‘This book has the memories I had of my grandfather from when I was small until he left us. He taught me many things about culture and country. I’m happy to pass this story on to my family and to put it in this book.’
Celebrated artist, Karen Rogers, comes from the Ngukurr Community in South East Arnhem Land and this is her absolutely amazing tribute to her grandfather and is the epitome of the First Australian tradition of passing down knowledge and culture through generations. It is not only a beautiful acknowledgement of the influence her grandfather had on her life but also provides insight for readers into life in remote communities. Rogers’ skill in her art is evident in this, her first picture book, with the illustrations a riot of colour and bursting with life – oh those sumptuous endpapers!
Written in both Kriol and English the learning opportunities are so rich, and not confined to just the cross-cultural perspective. A shared reading will easily springboard into geography, discussion of family dynamics, memories, grandparents and more.
Rogers’ grandfather was a significant figure in her life as she was largely raised by him, after her mother became ill, and the learning she had from him and the memories created with him are now passed down to her own grandchildren and great-grandchildren. What a beautiful legacy and how very special this celebration of the circle of life is for young readers!
Teaching Tips are available as is a free audio reading by the author/illustrator at Allen & Unwin.
Highly recommended for your young readers from Prep upwards, particularly with Harmony Day approaching fast.
- March 2021
- ISBN: 9781760898328
- Imprint: Puffin
- RRP: $24.99
With absolutely spot-on timing for Harmony Day 2021, multi-talented Gregg Dreise’s new book – which is a stunning companion to My Culture and Me – once again celebrates our First Australian people. In joyful celebration, as all are welcomed to corroboree, this gorgeous book provides insight and understanding into Welcome to Country acknowledgements, incorporating traditional Gamilaraay language of the Kamilaroi people. No matter which country you and your readers are in, this is a universal celebration of Indigenous culture and tradition.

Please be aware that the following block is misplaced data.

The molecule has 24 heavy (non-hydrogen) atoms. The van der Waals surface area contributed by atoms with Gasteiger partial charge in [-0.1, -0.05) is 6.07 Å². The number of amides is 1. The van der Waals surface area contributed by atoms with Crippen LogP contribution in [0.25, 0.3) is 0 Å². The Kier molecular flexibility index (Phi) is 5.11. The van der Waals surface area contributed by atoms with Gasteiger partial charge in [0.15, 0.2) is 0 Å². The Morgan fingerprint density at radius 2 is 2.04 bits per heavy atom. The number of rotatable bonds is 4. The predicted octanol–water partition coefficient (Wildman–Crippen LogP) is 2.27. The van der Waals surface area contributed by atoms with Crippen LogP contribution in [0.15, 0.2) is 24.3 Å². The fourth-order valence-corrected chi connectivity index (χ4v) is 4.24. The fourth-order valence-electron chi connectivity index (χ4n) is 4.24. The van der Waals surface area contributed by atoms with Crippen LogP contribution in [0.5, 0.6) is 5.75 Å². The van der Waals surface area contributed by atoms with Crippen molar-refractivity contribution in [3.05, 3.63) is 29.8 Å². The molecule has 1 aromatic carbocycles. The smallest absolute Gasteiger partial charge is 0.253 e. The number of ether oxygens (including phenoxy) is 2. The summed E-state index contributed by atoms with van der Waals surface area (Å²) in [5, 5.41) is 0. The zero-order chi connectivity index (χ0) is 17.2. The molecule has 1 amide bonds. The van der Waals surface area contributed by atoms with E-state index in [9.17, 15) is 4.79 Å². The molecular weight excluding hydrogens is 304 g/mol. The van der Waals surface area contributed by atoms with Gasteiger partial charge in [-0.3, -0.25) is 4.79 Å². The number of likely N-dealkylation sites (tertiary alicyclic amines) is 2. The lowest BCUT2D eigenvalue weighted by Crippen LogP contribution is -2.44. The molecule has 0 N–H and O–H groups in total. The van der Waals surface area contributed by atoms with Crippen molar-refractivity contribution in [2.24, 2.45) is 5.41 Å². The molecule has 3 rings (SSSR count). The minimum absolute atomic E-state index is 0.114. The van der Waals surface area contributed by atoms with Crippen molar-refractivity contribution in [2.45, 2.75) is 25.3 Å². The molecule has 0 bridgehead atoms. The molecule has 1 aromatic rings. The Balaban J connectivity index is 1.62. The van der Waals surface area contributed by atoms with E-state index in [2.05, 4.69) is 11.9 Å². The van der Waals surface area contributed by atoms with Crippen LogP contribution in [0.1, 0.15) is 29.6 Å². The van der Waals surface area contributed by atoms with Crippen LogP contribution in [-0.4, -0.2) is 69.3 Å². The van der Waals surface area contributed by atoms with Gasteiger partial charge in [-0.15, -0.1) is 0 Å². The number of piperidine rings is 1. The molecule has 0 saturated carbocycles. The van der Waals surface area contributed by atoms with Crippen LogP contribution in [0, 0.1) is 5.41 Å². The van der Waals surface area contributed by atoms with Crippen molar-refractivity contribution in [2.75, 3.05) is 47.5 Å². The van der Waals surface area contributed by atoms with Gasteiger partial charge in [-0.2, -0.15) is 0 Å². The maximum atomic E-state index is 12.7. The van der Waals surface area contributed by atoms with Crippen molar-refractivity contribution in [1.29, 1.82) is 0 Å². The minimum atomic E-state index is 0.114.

Gregg is one of the most well-received presenters I’ve ever enjoyed in my library as he told stories, played, sang, and drew for our younger students – not to mention making us all laugh a lot! Aside from that, he’s a great guy with a passion for sharing understanding and stories to strengthen our recognition of both ancient and contemporary Indigenous culture – oh! and he’s a Queenslander – yayy! – with both Kamilaroi and Euahlayi heritage.
These delightful Indigenous students welcome visitors to their gathering, acknowledge their Elders – past, present and emerging – with verve and vivacity that is both engaging and exciting. So many of our own students will delight in recognising themselves, as they too will have represented their beautiful culture in their respective school settings – including, of course, my gorgeous Wiradjuri grandies.
You can watch Gregg’s own lively reading of Hello and Welcome via Storytime, Better Reading Kids – and it would be a fabulous share for your kiddos and the perfect addition to your Harmony Day celebrations. Better Reading also has a wonderful activity pack you can share. Learn more about Gregg on his website.
Hello and welcome to our corroboree.
Hello and welcome to our gathering.
Father Sky, Mother Earth, together here with me.
Different colours, different people, together in harmony.